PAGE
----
There have been cinematic shipwrecks since the first films set sail for the commercial waters, but few have run aground as sharply or as deadly as Cutthroat Island. It seemed like a surefire treasure cruise at the time: Renny Harlin, who had helmed the profitable galleons Die Hard 2 and Cliffhanger was directing, his then-wife Geena Davis of Thelma & Louise and A League of Their Own was in the wheelhouse, and they sailed under the banner of Carolco Pictures, a studio that had underwritten such voyages as Rambo and Terminator 2. But an old-fashioned swashbuckling pirate tale was out of fashion in 1995, and the film’s marketing push failed to sell it to audiences. The movie cost up to $150 million doubloons to make but returned less than $20 million pieces of eight worldwide, a flop the likes of which would not be seen again until the wreck of the good ship Pluto Nash in 2002. Among the drowned: director Harlin’s blockbuster career, star Davis’s career as a leading lady, and studio Carolco’s very existence.
Renny Harlin had originally sought to engage rising young British corsair David Arnold to score his pirate extravaganza. Arnold was a sound choice, with his Stargate score from the year before having plenty of buckle and swash. Scheduling conflicts forced Arnold to back out of the voyage, though, and on the strength of a swashbucking synthesizer suite, Harlin brought Cap’n John Debney aboard as scoremaster. Debney’s career was, like Arnold’s, on the upswing in the early 1990s, having done yeoman’s work on modest hits like Hocus Pocus as a late replacement for James Horner. Cap’n Debney threw himself into the score for Cutthroat Island with a singular destination in his spyglass: to make the most of his scurvy crew from the London Symphony Orchestra and the London Voices to craft a modern homage to Admiral Erich Wolfgang Korngold, whose scores for classic swashbucklers like The Sea Hwak and The Adventures of Robin Hood.
While Admiral Korngold is the one given a 21-gun salute by Cap’n Debney, he happily plunders the very best of modern orchestral scoring for Cutthroat Island, taking inspiration for some of the orchestrations from the flourishes used by David Arnold and Nicholas Dodd in Stargate, John Williams in Hook, and James Horner in The Rocketeer. That’s not to say that the score is a cut and paste job, but rather that Cap’n Debney is able to load his guns with the best powder that modern film music has to offer, powering up Korngold’s piratey ideas with flourishes both orchestral and choral that the old admiral would never have had the budget or the equipment to match.
The themes and motifs Debney blasts out with a double-powder charge are almost too numerous to name, with a soaring main theme for the piratess heroine (“Morgan’s Ride”), a tender love theme (“Discovery of the Treasure”), and supporting musical ideas for the evil Uncle Dawg and the Morning Star pirate ship. The music is anchored by towering and rambunctious statements of these themes, with the “Carriage Chase” cue being perhaps the finest example of piratey swashbuckling ever recorded, a 7-minute tour-de-force of rollicking, thematic brass and percussion that builds a ferocious head of steam as is progresses. “Setting Sail” is one big rousing love letter to The Sea Hawk, while the massive concluding suite of “Dawg’s Demise” and “It’s Only Gold” is almost breathless in its intensity.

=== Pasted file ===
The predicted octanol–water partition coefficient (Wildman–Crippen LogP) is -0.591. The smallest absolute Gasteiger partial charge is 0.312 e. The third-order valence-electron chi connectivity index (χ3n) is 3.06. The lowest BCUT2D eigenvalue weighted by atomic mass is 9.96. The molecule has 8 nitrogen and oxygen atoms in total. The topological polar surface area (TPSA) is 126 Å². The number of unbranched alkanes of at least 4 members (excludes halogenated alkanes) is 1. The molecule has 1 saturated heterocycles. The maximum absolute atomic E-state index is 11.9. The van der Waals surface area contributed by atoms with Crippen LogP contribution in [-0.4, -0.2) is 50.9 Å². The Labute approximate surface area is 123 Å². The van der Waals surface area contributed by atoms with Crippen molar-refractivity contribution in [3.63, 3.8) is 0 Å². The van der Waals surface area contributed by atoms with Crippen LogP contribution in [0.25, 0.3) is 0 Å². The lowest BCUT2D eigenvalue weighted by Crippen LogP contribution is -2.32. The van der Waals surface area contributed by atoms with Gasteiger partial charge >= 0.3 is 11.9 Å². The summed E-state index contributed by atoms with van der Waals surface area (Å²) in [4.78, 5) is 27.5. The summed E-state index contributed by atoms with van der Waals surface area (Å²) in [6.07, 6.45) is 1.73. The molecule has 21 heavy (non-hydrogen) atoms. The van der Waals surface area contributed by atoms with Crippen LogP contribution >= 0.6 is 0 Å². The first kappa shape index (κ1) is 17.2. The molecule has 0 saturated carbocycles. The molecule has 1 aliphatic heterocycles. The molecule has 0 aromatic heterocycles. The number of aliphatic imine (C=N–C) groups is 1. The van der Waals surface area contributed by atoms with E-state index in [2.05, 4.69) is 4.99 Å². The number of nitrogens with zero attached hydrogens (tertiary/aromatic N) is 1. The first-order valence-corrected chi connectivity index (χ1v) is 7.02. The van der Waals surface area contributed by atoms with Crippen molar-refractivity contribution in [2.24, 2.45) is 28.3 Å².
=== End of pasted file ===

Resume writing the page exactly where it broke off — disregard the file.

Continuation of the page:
Cap’n Debney brings all of his Golden Age influences squarely into the modern era, with a crisp recording and none of the Hollywood treacle that Korngold was occasionally forced to write in between his magnificent statements of theme. The only real drawback to any listener looking for a piratey good time is the film’s breakneck (or cutthroat) pace: the moments of softer music are few and far between, making the lengthy score at times a bit of an endurance test in its unflaggingly adventurous pace. Pirate scores of the 2000s often suffered from the same problems, but the clarity and sheer overwhelming piratey spirit of Debney’s work makes this more forgivable than in some of his fellow Cap’n Zimmer’s less-inspired voyages.
The foundering of Cutthroat Island put an end to pirate movies, whatever flag they sailed under, for over a decade until the genre was refloated and salvaged by Pirates of the Caribbean. But Cap’n Debney was the last scoremaster to attempt to bring aboard the classic Golden Age Erich Wolfgang Korngold sound in a modern guise; future pirate movies would sail under the flag of Cap’n Zimmer and his Remote Control crew, whose very different ideas of piratey music would come to dominate the genre. Debney, though, was perhaps the only crewmember of the doomed vessel to escape unharmed: his score continued to be respected as a modern swashbuckling classic independent of the disastrous foundering of the film to which it was chained. A very generous album 70-minute album bubbled to the surface from the hold of the wreck in 1995, while the complete 150-minute score was brought into port 10 years later by Prometheus Records. Either release is highly recommended to all scurvy dogs that ply the seven seas; while Cap’n Debney has had many successful voyages since then, many still wait for his opportunity to sail under the Jolly Roger once more.